Gardening Gardening 2009


I always feel that September is a time for reflection. To consider what has been successful with the spring and summer season and what has gone wrong. Also to consider what was attributable to my mistakes and what I can genuinely put down to external factors over which I had no control.

Now you might think I am going to blame the weather for any disasters and to an extent you would be correct because my biggest problem has been slugs and snails, I use a very effective organic control but their numbers this year have been beyond belief and they have munched their way through everything from dwarf beans to dahlias.

This has been a good year for listing everything they haven’t touched. The silver lining so far has been the notable lack of cabbage white butterflies and so the autumn and winter brassicas are looking good, so too the leeks which have enjoyed the ground water and rain. All the summer root vegetables have also been successful. The runner beans were late but ok. The slugs got them too and so did Henry the labrador who takes the ones he can reach!

In the flower garden much has been knocked over or spoilt by the rain and it has been very sad to see so many hanging baskets looking so sorry for themselves, especially those exposed to the weather.

However, take heart!! With last year’s hot spell and this year’s wet we have monitored the success or otherwise of summer bedding and the only plants that have really been totally unaffected by both are the begonias (all varieties) and the white bacopa. So guess what I am recommending next year! My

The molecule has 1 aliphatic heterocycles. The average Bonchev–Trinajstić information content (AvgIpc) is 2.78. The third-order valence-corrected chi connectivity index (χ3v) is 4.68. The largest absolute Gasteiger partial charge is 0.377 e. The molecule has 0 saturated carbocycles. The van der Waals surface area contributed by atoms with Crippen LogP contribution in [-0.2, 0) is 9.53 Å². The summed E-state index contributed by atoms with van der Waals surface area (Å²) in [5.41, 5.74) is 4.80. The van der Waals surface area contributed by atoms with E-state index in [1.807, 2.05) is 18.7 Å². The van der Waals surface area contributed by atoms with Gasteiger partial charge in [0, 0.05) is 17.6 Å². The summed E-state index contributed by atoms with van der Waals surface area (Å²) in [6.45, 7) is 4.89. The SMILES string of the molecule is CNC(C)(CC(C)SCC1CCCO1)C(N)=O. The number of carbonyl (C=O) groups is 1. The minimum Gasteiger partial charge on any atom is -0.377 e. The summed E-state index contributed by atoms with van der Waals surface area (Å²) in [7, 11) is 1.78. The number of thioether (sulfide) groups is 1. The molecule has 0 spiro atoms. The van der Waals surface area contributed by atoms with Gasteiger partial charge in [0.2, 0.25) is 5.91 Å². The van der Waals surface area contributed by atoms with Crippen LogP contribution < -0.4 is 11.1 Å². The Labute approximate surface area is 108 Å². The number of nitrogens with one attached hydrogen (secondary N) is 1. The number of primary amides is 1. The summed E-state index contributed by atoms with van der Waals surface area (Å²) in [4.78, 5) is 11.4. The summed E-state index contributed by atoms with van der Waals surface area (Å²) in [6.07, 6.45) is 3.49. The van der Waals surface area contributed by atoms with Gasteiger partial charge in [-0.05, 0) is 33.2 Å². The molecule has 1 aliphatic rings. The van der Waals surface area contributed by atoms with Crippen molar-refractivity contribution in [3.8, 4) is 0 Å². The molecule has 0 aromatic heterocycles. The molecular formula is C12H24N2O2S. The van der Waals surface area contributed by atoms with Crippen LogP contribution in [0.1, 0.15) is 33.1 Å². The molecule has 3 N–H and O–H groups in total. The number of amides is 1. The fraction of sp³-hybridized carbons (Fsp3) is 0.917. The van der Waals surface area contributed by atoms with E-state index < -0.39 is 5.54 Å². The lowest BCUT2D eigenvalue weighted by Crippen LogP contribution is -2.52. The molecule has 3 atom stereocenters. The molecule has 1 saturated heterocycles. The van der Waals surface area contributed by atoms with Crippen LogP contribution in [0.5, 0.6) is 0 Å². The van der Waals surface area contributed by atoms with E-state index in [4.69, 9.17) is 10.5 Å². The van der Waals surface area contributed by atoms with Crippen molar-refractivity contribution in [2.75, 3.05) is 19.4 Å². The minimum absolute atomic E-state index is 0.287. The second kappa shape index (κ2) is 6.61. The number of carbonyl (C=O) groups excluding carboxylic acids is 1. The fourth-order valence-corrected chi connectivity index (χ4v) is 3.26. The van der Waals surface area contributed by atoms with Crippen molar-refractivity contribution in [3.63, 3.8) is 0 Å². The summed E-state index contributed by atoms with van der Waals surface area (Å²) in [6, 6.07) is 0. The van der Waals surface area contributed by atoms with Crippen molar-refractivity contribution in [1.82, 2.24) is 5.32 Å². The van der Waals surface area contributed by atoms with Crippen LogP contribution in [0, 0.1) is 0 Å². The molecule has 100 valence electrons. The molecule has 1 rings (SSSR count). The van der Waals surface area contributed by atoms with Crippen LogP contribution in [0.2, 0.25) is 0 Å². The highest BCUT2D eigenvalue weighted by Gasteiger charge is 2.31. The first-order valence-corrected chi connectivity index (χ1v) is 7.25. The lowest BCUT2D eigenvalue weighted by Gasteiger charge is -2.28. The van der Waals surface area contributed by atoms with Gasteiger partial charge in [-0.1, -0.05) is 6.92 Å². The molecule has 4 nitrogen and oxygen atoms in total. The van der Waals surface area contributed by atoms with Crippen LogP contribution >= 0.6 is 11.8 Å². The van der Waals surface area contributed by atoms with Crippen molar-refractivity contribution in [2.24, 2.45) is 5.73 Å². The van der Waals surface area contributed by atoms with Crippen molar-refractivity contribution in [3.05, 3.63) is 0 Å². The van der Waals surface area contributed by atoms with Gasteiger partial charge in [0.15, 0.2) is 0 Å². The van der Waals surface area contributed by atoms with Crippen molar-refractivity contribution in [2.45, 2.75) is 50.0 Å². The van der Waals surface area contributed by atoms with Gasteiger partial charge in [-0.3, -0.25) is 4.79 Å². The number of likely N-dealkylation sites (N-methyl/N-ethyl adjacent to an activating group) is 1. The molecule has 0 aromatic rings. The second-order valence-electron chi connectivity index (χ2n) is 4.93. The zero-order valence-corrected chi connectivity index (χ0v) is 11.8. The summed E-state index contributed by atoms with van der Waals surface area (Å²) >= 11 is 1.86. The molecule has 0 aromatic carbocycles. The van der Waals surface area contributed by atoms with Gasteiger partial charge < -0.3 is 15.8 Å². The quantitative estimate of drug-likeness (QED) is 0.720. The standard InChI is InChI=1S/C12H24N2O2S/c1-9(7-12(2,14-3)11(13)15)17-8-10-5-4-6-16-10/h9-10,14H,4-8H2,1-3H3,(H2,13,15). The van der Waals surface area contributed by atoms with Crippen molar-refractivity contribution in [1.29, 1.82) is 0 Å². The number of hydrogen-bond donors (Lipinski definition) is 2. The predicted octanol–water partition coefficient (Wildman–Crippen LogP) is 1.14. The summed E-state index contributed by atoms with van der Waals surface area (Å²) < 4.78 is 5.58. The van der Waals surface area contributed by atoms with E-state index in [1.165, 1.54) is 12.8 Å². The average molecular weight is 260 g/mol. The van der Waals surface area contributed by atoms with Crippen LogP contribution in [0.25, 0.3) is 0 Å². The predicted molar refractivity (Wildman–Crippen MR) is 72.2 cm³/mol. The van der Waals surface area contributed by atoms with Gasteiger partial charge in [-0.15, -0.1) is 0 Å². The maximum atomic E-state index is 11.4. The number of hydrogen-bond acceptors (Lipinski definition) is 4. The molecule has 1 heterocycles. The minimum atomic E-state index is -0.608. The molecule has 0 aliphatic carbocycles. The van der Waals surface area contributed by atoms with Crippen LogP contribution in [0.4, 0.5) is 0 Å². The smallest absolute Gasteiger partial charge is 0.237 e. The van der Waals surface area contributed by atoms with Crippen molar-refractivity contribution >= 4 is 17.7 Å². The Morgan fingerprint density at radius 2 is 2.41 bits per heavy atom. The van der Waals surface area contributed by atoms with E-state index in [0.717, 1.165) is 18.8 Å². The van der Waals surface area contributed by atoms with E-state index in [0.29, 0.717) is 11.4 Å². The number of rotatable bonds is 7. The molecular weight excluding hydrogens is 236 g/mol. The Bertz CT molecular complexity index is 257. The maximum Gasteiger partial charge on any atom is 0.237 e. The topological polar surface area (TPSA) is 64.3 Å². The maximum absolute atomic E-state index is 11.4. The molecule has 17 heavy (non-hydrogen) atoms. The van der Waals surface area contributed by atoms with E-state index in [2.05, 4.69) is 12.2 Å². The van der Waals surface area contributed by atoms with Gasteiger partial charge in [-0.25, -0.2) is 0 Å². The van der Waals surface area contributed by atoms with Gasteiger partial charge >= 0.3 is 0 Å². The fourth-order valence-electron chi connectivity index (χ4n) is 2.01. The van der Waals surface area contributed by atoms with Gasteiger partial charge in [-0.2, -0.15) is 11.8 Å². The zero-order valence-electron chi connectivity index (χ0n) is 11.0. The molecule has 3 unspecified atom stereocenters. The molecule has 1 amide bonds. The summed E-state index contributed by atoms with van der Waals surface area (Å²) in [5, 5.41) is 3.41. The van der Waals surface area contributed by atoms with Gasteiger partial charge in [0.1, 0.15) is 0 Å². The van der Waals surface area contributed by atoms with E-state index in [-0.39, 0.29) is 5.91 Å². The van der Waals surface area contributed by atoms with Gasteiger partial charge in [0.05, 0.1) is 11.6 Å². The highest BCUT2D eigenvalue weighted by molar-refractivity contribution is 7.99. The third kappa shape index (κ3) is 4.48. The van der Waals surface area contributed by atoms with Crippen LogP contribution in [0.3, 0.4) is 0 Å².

begonia baskets have stood on the top of the hill at Trewartha and taken everything coming to them and still look fab and the bacopa is a carpet of white everywhere. When the begonias are over I cut off the stems and leave them in their pots in the tunnel on their side to dry out.

It is worth taking rose cuttings now. Look for a strong healthy stem. Cut it off low down on the bush to about 9” long. Dig a narrow trench about a spade’s depth and put some sharp sand in the bottom and bury the cuttings to about 6”, leaving 3” above the soil. I have a very good success rate with my roses. Many species of rose come true from seed. Split open a rose hip and sow straight into a pot of compost and cover with grit. Keep cool and protected from mice.

Jobs for September:

Plant spring cabbage, it’s your last chance.
Lift and divide perennials
Collect and sow ripe seeds
Remove lawn thatch with a rake or scarifier and dig out perennial weeds and re-sow the patches
Plant bulbs for next spring and summer; plant at least twice the depth of the bulb size
Buy prepared bulbs like hyacinths for forcing for Christmas, it’s only 16 weeks away…….

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